Gear list for mountaineering trips
Having the proper equipment is essential for a safe and enjoyable trip!
All gear and clothing needs to be in good condition and if new you must ensure that it fits well and you are familiar with its use.
Any soft safety gear (harnesses, slings, prussiks) older than 7 years must be replaced.
Any hard safety gear (helmets, ice axes, crampons, carabiners) must be inspected for cracks and wear; replace it if it is worn. I recommend replacing hard gear that is more than 10 years old.
If you have any questions please do not hesitate to contact me; I may have some of the items you require available for you to borrow.
For steeper snow and ice climbs a full shank mountaineering boot is required (Mt Athabasca north face routes, Mt Robson, etc). Examples:
La Sportiva Nepal
Scarpa Mont Blanc
A lighter, more nimble boot is more appropriate for moderate glacier routes (Mt Athabasca normal route or AA Col), or alpine rock climbs with trail or glacier approaches (Eisenhower Tower, Bugaboos). Examples:
La Sportiva Trango S Evo
A pair of rigid 12-point crampons are required. These need to fit your boot well – when fitted properly they will stick to your boot without the straps or bindings. Examples:
Black Diamond Sabretooth
I require all clients to have anti-balling plates on their crampons. No exceptions.
I can provide crampons if required.
A technical ice axe is required. This axe should have a drooped pick for ice climbing, be about 50-60 cm long and have a finger rest or an easily removable wrist loop. Examples:
Petzl Sum’Tec Adze
Black Diamond Venom
I can supply an ice axe if required
Bring a helmet designed for climbing
Your helmet needs to be free of damage
I can supply a helmet if required
A sit harness with a belay loop is required
Your harness needs to be free of damage and excessive wear and less than 7 years old
I can supply a harness if required
Crevasse rescue kit
I can supply these if you need
3 locking carabiners
3 non-locking carabiners
Two 5m lengths of 7mm prussic cord
One 120 cm sewn sling
Belay/rappel device & locking carabiner
I recommend the Mammut Alpine Smart but any tube-type device is fine
I can supply a belay/rappel device if required
Rock climbing shoes and lightweight approach shoes
In case we end up doing some rock climbs/rock peaks if weather or conditions are not conducive for alpine climbing
Camping and hut trips
For huts and camping a bag rated from +5 to 0 degrees Celsius is generally all that is needed for huts or for camping trips in July and August. Down or synthetic are both fine.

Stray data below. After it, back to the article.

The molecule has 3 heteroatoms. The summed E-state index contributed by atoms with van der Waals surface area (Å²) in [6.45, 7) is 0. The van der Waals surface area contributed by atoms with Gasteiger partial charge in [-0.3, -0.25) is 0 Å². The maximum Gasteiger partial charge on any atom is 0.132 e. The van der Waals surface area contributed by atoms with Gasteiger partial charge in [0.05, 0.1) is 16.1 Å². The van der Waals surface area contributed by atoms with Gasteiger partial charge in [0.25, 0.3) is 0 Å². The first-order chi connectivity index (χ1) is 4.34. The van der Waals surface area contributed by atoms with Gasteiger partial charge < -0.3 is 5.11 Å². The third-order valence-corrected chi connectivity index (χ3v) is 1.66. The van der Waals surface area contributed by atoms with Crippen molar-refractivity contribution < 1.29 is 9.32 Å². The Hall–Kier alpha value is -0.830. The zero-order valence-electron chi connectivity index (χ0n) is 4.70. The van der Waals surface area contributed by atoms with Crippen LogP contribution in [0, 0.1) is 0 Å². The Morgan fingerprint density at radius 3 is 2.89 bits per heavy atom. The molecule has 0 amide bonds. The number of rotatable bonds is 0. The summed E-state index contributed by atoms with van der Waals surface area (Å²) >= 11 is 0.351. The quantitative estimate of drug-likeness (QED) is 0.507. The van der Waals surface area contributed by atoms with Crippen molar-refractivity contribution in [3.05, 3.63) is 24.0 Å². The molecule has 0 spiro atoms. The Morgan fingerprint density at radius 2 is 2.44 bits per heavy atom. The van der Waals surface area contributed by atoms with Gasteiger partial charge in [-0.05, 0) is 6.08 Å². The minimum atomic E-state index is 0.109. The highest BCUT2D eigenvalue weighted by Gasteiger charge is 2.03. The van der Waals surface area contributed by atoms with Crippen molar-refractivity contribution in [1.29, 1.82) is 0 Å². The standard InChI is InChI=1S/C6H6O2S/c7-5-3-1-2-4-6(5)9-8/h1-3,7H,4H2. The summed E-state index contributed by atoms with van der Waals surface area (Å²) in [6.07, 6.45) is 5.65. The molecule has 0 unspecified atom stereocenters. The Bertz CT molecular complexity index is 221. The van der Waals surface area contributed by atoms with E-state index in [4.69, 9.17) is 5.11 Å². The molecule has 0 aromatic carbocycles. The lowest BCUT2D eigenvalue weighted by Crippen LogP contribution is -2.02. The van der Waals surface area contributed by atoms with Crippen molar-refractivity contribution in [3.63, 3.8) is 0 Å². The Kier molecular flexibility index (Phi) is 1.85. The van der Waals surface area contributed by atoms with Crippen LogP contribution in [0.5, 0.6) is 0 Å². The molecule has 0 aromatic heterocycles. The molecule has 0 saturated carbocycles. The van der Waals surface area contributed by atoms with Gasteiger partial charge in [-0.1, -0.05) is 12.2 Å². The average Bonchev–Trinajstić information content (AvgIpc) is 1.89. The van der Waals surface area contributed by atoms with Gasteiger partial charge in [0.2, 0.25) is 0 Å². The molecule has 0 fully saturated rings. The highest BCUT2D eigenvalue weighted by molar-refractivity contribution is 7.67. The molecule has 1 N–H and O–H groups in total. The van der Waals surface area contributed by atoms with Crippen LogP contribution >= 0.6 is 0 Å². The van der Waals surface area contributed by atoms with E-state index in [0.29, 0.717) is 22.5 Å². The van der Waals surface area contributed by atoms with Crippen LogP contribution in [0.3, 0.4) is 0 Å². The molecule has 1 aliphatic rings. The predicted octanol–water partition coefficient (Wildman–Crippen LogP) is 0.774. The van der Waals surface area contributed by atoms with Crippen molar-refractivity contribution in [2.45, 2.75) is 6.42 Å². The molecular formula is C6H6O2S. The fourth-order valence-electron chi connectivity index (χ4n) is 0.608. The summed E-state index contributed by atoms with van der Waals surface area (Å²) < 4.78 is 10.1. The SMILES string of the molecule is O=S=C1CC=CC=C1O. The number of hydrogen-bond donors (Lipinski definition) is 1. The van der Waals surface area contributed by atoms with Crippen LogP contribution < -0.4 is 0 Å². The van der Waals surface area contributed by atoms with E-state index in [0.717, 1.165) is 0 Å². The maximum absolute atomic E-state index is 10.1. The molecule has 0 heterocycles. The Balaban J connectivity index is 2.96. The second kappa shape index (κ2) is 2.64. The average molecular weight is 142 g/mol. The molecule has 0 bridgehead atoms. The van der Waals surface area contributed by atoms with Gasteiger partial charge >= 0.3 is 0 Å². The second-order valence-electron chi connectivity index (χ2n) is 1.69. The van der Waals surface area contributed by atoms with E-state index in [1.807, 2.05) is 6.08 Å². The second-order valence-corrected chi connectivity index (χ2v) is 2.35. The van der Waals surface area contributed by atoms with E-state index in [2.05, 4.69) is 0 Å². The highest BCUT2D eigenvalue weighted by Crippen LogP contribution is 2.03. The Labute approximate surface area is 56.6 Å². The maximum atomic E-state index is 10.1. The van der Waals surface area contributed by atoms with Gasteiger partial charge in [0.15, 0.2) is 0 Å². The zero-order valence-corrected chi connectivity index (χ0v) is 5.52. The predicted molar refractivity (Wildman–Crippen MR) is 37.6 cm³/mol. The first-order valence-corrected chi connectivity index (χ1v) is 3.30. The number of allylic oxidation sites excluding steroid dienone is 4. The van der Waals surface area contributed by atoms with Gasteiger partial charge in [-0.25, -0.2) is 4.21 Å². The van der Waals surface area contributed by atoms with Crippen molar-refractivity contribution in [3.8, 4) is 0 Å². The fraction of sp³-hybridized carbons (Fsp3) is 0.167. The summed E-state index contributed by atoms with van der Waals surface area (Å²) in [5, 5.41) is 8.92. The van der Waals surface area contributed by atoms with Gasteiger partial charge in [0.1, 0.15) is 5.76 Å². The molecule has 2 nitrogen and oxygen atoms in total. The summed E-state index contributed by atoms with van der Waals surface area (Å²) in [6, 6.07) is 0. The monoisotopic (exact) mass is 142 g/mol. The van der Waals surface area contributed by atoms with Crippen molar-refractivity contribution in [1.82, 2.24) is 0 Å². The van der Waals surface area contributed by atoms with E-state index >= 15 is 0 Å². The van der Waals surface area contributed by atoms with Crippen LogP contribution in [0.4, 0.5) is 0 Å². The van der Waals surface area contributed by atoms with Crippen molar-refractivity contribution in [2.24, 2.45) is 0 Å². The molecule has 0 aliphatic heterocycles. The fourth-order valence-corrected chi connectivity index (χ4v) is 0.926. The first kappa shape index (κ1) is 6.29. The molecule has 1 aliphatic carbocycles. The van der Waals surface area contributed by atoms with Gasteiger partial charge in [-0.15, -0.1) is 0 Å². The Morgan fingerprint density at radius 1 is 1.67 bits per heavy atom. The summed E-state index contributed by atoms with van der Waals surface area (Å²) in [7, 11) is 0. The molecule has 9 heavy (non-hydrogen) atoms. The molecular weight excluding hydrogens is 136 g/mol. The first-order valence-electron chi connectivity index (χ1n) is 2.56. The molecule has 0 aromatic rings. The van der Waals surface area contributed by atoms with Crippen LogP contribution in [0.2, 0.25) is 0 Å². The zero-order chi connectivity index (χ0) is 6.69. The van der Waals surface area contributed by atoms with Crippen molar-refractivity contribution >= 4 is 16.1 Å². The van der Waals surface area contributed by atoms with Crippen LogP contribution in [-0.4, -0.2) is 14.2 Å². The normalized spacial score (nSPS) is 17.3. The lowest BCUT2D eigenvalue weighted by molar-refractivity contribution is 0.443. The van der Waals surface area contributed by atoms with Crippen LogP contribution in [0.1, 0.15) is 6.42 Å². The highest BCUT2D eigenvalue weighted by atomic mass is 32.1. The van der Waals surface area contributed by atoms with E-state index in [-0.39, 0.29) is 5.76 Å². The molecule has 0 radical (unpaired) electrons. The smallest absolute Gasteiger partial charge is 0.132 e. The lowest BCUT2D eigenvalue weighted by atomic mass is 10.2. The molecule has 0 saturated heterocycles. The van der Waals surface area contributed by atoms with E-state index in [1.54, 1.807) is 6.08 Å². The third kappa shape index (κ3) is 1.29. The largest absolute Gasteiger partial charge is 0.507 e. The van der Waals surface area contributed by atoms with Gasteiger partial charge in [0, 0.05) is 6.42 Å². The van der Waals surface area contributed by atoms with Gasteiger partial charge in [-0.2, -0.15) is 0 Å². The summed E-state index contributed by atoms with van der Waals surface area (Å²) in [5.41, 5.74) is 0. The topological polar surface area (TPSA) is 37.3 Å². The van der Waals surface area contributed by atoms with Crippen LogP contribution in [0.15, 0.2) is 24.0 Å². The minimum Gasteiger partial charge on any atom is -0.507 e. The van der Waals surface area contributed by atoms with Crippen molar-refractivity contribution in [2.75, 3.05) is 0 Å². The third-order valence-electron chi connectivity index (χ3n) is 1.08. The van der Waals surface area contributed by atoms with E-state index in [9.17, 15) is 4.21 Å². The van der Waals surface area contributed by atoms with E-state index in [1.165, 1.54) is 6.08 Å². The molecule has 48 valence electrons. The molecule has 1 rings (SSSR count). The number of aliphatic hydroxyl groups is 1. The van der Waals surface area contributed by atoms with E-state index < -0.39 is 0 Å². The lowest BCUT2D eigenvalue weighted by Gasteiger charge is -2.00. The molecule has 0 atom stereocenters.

For camping trips in the spring and fall, or for camps on a glacier at anytime, a warmer bag may be required.
For camping trips only. Any kind will do but I prefer the thicker air mattresses such as the Thermarest Neoair XTherm or Exped SynMat UL for summer or the Exped DownMat 7 for winter. They are the warmest, most comfortable and least bulky option.
Hut/camp slippers or sandals
Only a light pair of footwear is required around the hut or for off-snow camping. Bedroom slippers or a light pair of sandals are fine. For camps on snow or glaciers a pair of insulated booties will be more appropriate.
For camping only, the huts have all this stuff
Socks, underwear and t-shirts
Bring one or two of each. Synthetic only, no cotton.
Long underwear top and bottoms
I like a zip-t neck for my long sleeved top. I use lightweight long-johns and a medium weight top. Synthetic only, no cotton.
A Schoeller type soft shell fabric is highly recommended.
I like a hooded jacket, but it is not absolutely necessary. I avoid heavy fleece garments, as they are not wind-resistant and too warm for many activities. Rather, in cold conditions I will bring two thinner layers: a lightweight softshell and a second lightweight softshell or fleece.
I prefer a light synthetic jacket that is lightweight, warm, and compressible. If you don’t bring one of these there is a good chance you will get cold!
Gore-tex jacket and pants
A hooded waterproof jacket rain-proof pants are required. I prefer the lightweight Gore-tex such as Paclite or Proshell.
A warm toque
A sun hat (I prefer a Gilligan type hat)
A balaclava for stormy weather and a lightweight toque for use while walking uphill are recommended
Warm ski-type gloves
Single gloves are OK for overnight trips but for multi-day trips, gloves with removable inners (easier to dry) are required
A lightweight pair of gloves should also be brought for warm conditions
Close-fitting gaiters are required so your crampons don’t snag them as easily. The shorter type gaiters seem to work well even in deeper snow conditions.
30-40 L pack for day trips
55-65 L pack for overnights
Sunglasses, sunscreen, lip protection
At the very minimum a 30 SPF sunscreen and lip protection is required. Full sunblock for your lips is recommended.
Sunglasses with wrap-around coverage and dark lenses are required.
Small first aid and repair kit
I’ll have a major first aid and repair kit but you should bring some band-aids, blister protection (include blister pads and duct tape), headache pills, head cold/antihistamine medication, cough drops, rash cream, pocket knife.
Water bottle and/or thermos
I usually carry about 1.5 - 2 L of liquids
Extendable walking pole
This should be able to collapse small enough to fit into your pack. I may have extras you can use.
Bring extra batteries, you may be using this for hours every morning.
Personal toilet kit
Include toilet paper, and a baggie for used paper
Hand sanitizer is required
Ear plugs (for sleeping) and wet wipes are recommended
Bring extra batteries.
Communications device (radio and/or satellite phone)
GPS, map and compass
First aid and repair kit
Emergency shelter and evacuation kit
Group climbing gear (rope etc)
Group camping gear (tent, stove, fuel, etc)
An emergency communication device you will carry (SPOT device)